The Youths of Ishinomaki – Looking at the World

Hiroto Chiba, 3rd Grade, Higashimatsushima High School

The water’s here! It’s here! The water’s here!!!

On October 9, the chartered ship "Ocean Dream", which set sail from Yokohama harbor on July 18, arrived in Ishinomaki harbor. This “once around the globe” cruise, coordinated by the international NGO "Peaceboat", whose maiden voyage was in 1983, has continued for thirty years. It has had a total of over 40,000 participants and has docked in over 180 ports.

This 80th cruise, lasting 85 days, set sail from Yokohama, stopped by Vietnam, Singapore, Panama and an additional 20 countries and regions. After one complete westward circumnavigation of the globe, she dropped anchor in Ishinomaki, their final stop. At each port of call are cultural exchanges with the local people, opportunities to learn about wars and civil wars that took place in the area, and the chance to take part in sightseeing activities. In the ship, there is a "free school" and an English conversation class, as well as recreational amenities, including a bar, Jacuzzi and a gym.
As the memory of the Great East Japan Earthquake continues to fade, two Ishinomaki youth ambassadors came aboard Ocean Dream with the intention of passing on and sharing experiences and lessons learned from the disaster with people from around the world and learn from each other.
Takahashi Sayaka, an organiser of the Ishinomaki drama troupe "Yumemakiza", where she is in charge of scripts among other things, is one of the ambassadors. She took time off from her job to participate. Through a chance meeting, she was introduced to a novel written by singer/songwriter Sada Masashi about the aftermath of the disaster in Ishinomaki and she said she felt that "It was as if it came to me so it can be presented in some shape or form on this ship." She quickly organized the novel into a script for recital. Participants agreed that, "It means something to perform it now on this ship." and announced that they would go ahead with it.
Through this play, everyone present developed an interest in what happened in Ishinomaki and were moved to tears. The woman who lent the novel to Takahashi said, "I was able to be moved for a second time thanks to this book." Children who took part in the workshop stated their desire to become actors. People whose words had previously been ignored were able to make their voices heard.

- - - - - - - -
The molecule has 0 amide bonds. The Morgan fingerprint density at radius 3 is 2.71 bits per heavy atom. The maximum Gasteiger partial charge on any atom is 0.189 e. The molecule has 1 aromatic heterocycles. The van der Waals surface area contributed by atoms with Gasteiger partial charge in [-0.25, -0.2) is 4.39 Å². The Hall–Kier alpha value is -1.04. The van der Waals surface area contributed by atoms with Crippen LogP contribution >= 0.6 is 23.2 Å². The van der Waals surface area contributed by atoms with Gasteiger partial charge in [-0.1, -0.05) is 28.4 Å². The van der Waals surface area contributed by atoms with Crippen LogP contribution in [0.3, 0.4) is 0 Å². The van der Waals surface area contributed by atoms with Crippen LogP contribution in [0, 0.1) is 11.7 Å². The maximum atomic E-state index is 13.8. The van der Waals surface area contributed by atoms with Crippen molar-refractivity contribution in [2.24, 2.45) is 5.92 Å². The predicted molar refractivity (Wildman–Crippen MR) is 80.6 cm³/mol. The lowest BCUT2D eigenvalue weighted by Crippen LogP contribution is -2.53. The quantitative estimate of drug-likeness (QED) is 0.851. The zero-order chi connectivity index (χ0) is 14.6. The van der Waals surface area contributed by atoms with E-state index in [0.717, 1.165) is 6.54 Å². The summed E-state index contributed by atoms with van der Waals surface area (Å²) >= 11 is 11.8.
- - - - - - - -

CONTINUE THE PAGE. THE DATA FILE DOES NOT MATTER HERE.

Takahashi said, "I was stunned that people could change so much within 85 days. This has been a trip overflowing with possibilities and, thanks to the opportunity of being involved with different kinds of people, I have been able to find new possibilities in myself."
Another person who recalls their “reaffirmation trip” is Sakimura Shuhei, a designer from Onagawa. Currently known as “Graffiti Writer D-Bons”, Sakimura is based in Onagawa but has also been active in Tohoku and Tokyo.
While on board, Sakimura and the other participants made a large fishing flag. Upon arrival in Ishinomaki, Sakimura himself was the tour guide around the Onagawa area. Taking part in the voyage and being able to show his friends who had listened to stories of the current state of the area struck by the disaster and the moment of the disaster the area first-hand became his most fulfilling activity as a youth ambassador. “My wish is to demonstrate that in Onagawa too, children can achieve whatever they want, if they put their minds to it. A restoration is not just about starting or building new things; there are things that can be achieved by connecting with other people's thoughts”. He stated that Onagawa is taking the right path forward.

Note:The international NGO “Peaceboat” was established in Japan in 1983.
As well as providing emergency assistance after the Great East Japan Earthquake, Peaceboat has a landmine abolition campaign and manifold other activities across the globe. Peaceboat was granted “special consultative status” in 2002 by the UN.
(Translation: James Long, Andy MacKenzie, Tara Raeside, Jennifer Hikari Dixon)